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Preparing the Way of the Lord Today


What does it look like at your home when you’re having guests over?

At my house, it can sometimes look like a whirlwind of activity with vacuuming and cleaning the bathroom and getting food ready. Sometimes it’s lots of preparations and sometimes it’s just a bit, but we always prepare when we can before our guests arrive.

Isaiah 40:1-5

“Comfort, comfort my people,”
    says your God.
“Speak tenderly to Jerusalem.
Tell her that her sad days are gone
    and her sins are pardoned.
Yes, the Lord has punished her twice over
    for all her sins.”

Listen! It’s the voice of someone shouting,
“Clear the way through the wilderness
    for the Lord!
Make a straight highway through the wasteland
    for our God!
Fill in the valleys,
    and level the mountains and hills.
Straighten the curves,
    and smooth out the rough places.
Then the glory of the Lord will be revealed,
    and all people will see it together.
    The Lord has spoken!”

In Isaiah’s prophecy someone is shouting to prepare the way so that the glory of the Lord will be revealed. He shouts a command to clear the way in the wilderness, to make a straight highway, to level the land by leveling mountains and filling valleys. The imagery that the prophecy is invoking is that of a king going on a journey, and sending one of his servants ahead of him to make sure his way is clear. Kind of like how when the Queen visits Canada, a lot of preparation has to happen before she comes.

And this prophecy, in chapter 40 of Isaiah, is in a unique place in the book of Isaiah. There’s 66 chapters total, and from chapter 1-39 the main theme is God’s displeasure and judgement for Israel’s disobedience. But starting in chapter 40 there is a shift – from 40-66 the main theme is the salvation of God’s people.

And this prophecy of someone shouting to prepare the way was understood by the Jewish rabbinical scholars to point forward to the coming of the Messiah, or saviour, and that a messenger would come ahead of him to prepare the way – which they understood to be the prophet Elijah returned.

John the Baptist

If we jump ahead ~700 years, we read in Luke’s account of the life of Jesus a man named John coming out of the wilderness and preaching to the Israelite people. Let’s read Luke 3:2b-4:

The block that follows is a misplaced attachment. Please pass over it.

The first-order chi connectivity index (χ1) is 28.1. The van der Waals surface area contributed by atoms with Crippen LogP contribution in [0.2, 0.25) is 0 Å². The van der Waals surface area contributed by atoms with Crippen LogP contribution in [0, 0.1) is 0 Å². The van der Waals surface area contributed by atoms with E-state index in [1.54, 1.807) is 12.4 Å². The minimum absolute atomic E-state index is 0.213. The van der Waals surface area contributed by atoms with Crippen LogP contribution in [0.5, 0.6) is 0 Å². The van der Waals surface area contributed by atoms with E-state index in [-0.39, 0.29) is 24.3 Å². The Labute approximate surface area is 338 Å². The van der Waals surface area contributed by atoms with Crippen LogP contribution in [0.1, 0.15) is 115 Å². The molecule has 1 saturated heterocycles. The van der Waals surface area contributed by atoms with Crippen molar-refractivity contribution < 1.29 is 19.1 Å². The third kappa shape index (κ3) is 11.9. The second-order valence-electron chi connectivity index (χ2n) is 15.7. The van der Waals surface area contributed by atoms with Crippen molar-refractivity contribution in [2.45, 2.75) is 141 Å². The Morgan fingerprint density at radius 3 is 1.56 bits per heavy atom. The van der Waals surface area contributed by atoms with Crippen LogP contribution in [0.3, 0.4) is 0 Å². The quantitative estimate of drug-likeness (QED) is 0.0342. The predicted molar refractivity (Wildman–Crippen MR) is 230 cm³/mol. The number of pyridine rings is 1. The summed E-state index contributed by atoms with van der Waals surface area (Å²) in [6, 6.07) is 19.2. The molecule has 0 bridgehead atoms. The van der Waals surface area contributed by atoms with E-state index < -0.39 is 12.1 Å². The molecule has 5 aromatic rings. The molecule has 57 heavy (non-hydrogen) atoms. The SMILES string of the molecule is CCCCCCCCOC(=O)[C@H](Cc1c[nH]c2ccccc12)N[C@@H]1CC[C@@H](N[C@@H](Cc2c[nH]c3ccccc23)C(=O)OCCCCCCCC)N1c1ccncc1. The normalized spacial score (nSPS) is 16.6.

“Then John went from place to place on both sides of the Jordan River, preaching that people should be baptized to show that they had repented of their sins and turned to God to be forgiven. Isaiah had spoken of John when he said, “He is a voice shouting in the wilderness, ‘Prepare the way for the Lord’s coming!'”

Luke (and all the Gospel writers) explicitly state that John is the one prophesied about by Isaiah. But notice, his message wasn’t “prepare the way of the Lord;” that was his role. What was his message? He was “preaching that people should be baptized to show that they had repented of their sins and turned to God to be forgiven” (v.3). Matthew records John’s message as “Repent of your sins and turn to God, for the Kingdom of God is at hand.” And because he preached that people should be baptized he became known as “John the Baptist.”

Have you ever seen those guys holding signs saying “repent!” on them, kind of like Westboro Baptist church? We don’t get them in Winnipeg that much. When I was in Jr. High a guy would hang around outside my school with signs that said “repent” on them and even though I was a Christian I kind of thought he was crazy, or at least that was the general feeling in our school. But John’s way of preparing the way of the Lord was to preach a message of repentance, kind of like modern street preachers. We don’t really like hearing preaching like that, but John gets even harsher – because when people started coming to him to get baptized he says this:


“You brood of snakes! Who warned you to flee God’s coming wrath? Prove by the way you live that you have repented of your sins and turned to God. Don’t just say to each other, ‘We’re safe, for we are descendants of Abraham.’ That means nothing, for I tell you, God can create children of Abraham from these very stones. Even now the ax of God’s judgment is poised, ready to sever the roots of the trees. Yes, every tree that does not produce good fruit will be chopped down and thrown into the fire” (Luke 3:7-9).



He calls his listeners a brood of vipers fleeing the wrath to come like snakes making a hasty exit from a forest fire. His cynical question “who warned you?” was because the religious folk of his day believed that since they were Jews – the chosen people of God – that fact alone would be enough to save them.

But John says their nationality won’t save them, but to “Prove by the way you live that you have repented of your sins and turned to God.” Because we will all stand before God as individuals; we can’t point to the faith or goodness of our families.

This calling them to baptism was actually a subversive thing to do in his day. Baptism wasn’t practiced by Jews, but by non-Jews who wished to convert to Judaism (along with circumcision). And John is telling the Jews to get baptized to show the sincerity of their repentance.

And when he warns them saying (v. 9) “Even now the ax of God’s judgment is poised, ready to sever the roots of the trees” that don’t bear fruit, the crowds ask him “What should we do?

John’s response is incredibly practical yet utterly mundane – “If you have two coats, give one to the poor. If you have food, share it with those who are hungry.

Pretty straightforward, eh? Sounds like a lot of Jesus and James’ teachings.

If we’re being honest, we don’t really like that answer. We would prefer an answer that was more spiritual or mystical. Or even if John had stopped with ‘repent and be baptized’ we wouldn’t mind. Yet, this is what God emphasizes over and over throughout all of Scripture: Care for the poor. Stand up against injustice. Welcome the outsider. Love your enemies. Doing these acts of compassion (and others like them) fulfills what Jesus calls the 2nd Greatest Commandment, – “Love your neighbor as yourself.”